The purchase of the Mercedes-Benz wagons taught the Corps one important lesson: that no matter what vehicle is chosen, it has to be from a manufacturer that can provide parts quickly, anywhere on the globe, said Brig. Gen. James M. Feigley, chief of the Marine Corps Systems Command. Under the terms of the ITV contract, the supplier must “guarantee worldwide service,” Feigley told the Monterey conference. “If a company can get parts to the theater [of operations], we take care of the in-theater distribution.”

In the Marine Corps, said Feigley, “we like to be treated like a commercial buyer in a competitive marketplace.”

There is a sense of urgency in the ITV program, he explained. If the Marines don’t start buying the trucks soon, the ITV dollars could end up migrating to the Corps’ biggest vehicle acquisition program, the advanced amphibious assault platform called the AAAV. “We have to start buying out commodities,” said Feigley, “before the 800-pound gorilla, the AAAV, starts showing up, and we won’t be able to buy anything.”

The Flyer vehicle competing for the ITV award is a modified version of a model currently used by the Singapore military, said Bob Parker, a Flyer Co. representative. The key modification was to reduce the width in order to fit in the V-22, Parker said in an interview. The vehicles can be stacked in aircraft and ship cargo compartments.

The Humvee is 86 inches wide. ITV has to be 62 inches or less, said Parker. The height required is 66 inches, compared to the 72-inch height for the Humvee. Parker would not comment on the vehicle’s cost.

General Dynamics Land Systems, under contract to the Defense Research Projects Agency, built two prototype vehicles that would be V-22 compatible, even though they are not competing in the ITV program.

The GDLS platforms are called reconnaissance, surveillance and targeting vehicles (RSTV). They were made at the company’s facility in Muskegon, Mich.

The reason why the RSTV is not competing has to do with the Marine Corps’ desire to buy off-the-shelf vehicles, said Raymond Shaw, GDLS director of business development for engineering and design.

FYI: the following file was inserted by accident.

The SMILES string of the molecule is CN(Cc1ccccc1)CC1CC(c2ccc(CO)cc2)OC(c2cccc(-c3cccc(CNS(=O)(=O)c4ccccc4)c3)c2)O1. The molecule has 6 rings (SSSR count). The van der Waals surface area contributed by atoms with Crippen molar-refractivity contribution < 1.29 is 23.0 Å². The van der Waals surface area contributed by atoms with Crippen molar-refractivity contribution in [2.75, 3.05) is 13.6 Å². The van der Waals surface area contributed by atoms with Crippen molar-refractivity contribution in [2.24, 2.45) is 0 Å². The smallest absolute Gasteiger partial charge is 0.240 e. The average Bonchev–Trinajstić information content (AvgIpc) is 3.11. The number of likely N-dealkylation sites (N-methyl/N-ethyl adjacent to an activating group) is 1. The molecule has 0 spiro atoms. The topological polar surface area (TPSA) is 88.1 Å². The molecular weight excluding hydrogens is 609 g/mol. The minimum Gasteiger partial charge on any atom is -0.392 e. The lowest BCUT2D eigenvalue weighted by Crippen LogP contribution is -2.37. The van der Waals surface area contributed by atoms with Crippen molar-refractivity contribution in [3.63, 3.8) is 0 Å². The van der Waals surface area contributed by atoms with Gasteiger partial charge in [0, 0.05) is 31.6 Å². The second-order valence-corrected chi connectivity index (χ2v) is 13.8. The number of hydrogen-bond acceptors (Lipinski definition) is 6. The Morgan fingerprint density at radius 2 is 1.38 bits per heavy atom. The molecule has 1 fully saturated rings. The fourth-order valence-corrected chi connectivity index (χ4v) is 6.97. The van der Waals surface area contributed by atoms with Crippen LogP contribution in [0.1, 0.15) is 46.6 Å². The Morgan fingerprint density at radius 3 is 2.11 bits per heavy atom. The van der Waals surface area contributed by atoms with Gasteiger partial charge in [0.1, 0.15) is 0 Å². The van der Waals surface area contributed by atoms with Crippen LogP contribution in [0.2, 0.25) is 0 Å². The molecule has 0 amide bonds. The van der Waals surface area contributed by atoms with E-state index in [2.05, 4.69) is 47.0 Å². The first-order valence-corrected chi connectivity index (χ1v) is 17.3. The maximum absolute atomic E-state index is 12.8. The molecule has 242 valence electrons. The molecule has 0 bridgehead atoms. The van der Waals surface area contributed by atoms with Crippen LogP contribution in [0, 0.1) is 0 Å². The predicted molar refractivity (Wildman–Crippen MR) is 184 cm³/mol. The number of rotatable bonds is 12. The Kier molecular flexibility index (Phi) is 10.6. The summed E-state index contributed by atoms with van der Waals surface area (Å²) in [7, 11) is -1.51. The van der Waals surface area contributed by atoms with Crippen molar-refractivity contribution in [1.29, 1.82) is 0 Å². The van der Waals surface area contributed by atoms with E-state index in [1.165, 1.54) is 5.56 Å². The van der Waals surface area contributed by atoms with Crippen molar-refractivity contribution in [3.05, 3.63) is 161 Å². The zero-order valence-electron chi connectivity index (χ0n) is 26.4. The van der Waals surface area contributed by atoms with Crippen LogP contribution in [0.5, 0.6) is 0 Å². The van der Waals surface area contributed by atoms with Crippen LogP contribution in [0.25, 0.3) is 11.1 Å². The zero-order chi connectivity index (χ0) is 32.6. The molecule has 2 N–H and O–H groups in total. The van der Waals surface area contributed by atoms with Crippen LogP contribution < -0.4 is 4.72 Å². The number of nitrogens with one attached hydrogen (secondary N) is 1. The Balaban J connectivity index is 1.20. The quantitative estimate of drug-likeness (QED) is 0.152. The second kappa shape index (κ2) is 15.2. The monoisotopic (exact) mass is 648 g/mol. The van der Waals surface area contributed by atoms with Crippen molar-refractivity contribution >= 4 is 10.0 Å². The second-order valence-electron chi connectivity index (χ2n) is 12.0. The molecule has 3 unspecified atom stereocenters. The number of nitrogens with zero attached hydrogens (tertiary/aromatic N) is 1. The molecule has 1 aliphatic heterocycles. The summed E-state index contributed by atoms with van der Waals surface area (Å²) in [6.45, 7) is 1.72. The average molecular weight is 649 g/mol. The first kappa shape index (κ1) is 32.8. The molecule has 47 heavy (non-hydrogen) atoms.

When the procurement strategy changed last year to “non-developmental items,” that eliminated the RSTV from the competition, said Shaw in an interview. “ITV required an already-developed chassis, which the RSTV was not.”

The RSTV was a research and development program to create a hybrid-electric powered vehicle that would fit in the V-22. GDLP built two demonstrators for the Marine Corps, which funded 40 percent of the work. DARPA covered the remaining 60 percent.

But Shaw still believes there is a future for RSTV in the Marine Corps.

“It can fit inside any helicopter,” he said. GDLS has proposed that the Marine Corps test the RSTV against the two ITV competitors.

RSTV has a folding suspension, Shaw explained. “When you fold the suspension and lower the vehicle to fit inside the V-22, it is the size of the old M151 jeep. When you roll it out and expand the suspension, it is the size of a Humvee and carries the same payload.”

A hybrid-electric drive, he said, creates additional space because it replaces the mechanical drive and put drive motors in the wheels, which frees up room in the vehicle.

“We believe the RSTV should be evaluated against the hybrid-electric Humvee,” said Shaw. (see related story)

GDLS has an exclusive license in North America, from a German firm, for the so-called permanent magnet motor technology in the hybrid-electric drive. These motors provide higher torque at low speeds, he said. “So you can run your engine at a lower speed and reduce your fuel consumption.”

AM General Corp., manufacturer of the Humvee, is not involved in the ITV program, said company spokesman Craig McNabb. “That is a very difficult challenge,” he said. “It is very hard to make a vehicle that will fit inside the V-22.”